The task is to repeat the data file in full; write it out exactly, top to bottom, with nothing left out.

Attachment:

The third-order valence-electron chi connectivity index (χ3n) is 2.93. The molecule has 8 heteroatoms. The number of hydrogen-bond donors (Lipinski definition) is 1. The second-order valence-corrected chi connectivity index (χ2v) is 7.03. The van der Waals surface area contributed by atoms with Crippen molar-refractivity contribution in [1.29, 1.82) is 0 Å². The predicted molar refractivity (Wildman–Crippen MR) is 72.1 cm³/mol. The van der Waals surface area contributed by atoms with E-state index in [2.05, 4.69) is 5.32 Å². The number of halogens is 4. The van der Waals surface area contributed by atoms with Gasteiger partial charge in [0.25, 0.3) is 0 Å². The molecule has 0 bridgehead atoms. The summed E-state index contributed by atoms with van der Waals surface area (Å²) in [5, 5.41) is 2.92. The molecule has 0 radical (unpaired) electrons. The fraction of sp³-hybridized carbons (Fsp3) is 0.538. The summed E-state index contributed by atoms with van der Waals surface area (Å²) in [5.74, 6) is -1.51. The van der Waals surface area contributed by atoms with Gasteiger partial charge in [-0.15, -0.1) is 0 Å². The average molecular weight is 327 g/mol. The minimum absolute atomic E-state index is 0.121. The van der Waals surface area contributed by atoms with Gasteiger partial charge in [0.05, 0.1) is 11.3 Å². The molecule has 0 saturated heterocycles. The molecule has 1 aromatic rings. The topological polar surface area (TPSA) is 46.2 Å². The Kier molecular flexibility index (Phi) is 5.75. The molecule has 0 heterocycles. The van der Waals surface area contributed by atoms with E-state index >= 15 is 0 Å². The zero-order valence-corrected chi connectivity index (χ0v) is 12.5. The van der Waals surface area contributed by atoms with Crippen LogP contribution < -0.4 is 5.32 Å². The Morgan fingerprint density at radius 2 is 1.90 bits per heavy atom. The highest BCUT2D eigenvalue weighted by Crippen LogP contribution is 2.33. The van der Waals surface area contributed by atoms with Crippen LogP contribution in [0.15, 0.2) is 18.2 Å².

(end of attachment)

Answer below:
The third-order valence-electron chi connectivity index (χ3n) is 2.93. The molecule has 8 heteroatoms. The number of hydrogen-bond donors (Lipinski definition) is 1. The second-order valence-corrected chi connectivity index (χ2v) is 7.03. The van der Waals surface area contributed by atoms with Crippen molar-refractivity contribution in [1.29, 1.82) is 0 Å². The predicted molar refractivity (Wildman–Crippen MR) is 72.1 cm³/mol. The van der Waals surface area contributed by atoms with E-state index in [2.05, 4.69) is 5.32 Å². The number of halogens is 4. The van der Waals surface area contributed by atoms with Gasteiger partial charge in [0.25, 0.3) is 0 Å². The molecule has 0 bridgehead atoms. The summed E-state index contributed by atoms with van der Waals surface area (Å²) in [5, 5.41) is 2.92. The molecule has 0 radical (unpaired) electrons. The fraction of sp³-hybridized carbons (Fsp3) is 0.538. The summed E-state index contributed by atoms with van der Waals surface area (Å²) in [5.74, 6) is -1.51. The van der Waals surface area contributed by atoms with Gasteiger partial charge in [-0.15, -0.1) is 0 Å². The average molecular weight is 327 g/mol. The minimum absolute atomic E-state index is 0.121. The van der Waals surface area contributed by atoms with Gasteiger partial charge in [0.05, 0.1) is 11.3 Å². The molecule has 0 saturated heterocycles. The molecule has 1 aromatic rings. The topological polar surface area (TPSA) is 46.2 Å². The Kier molecular flexibility index (Phi) is 5.75. The molecule has 0 heterocycles. The van der Waals surface area contributed by atoms with E-state index >= 15 is 0 Å². The zero-order valence-corrected chi connectivity index (χ0v) is 12.5. The van der Waals surface area contributed by atoms with Crippen LogP contribution < -0.4 is 5.32 Å². The Morgan fingerprint density at radius 2 is 1.90 bits per heavy atom. The highest BCUT2D eigenvalue weighted by Crippen LogP contribution is 2.33. The van der Waals surface area contributed by atoms with Crippen LogP contribution in [0.15, 0.2) is 18.2 Å².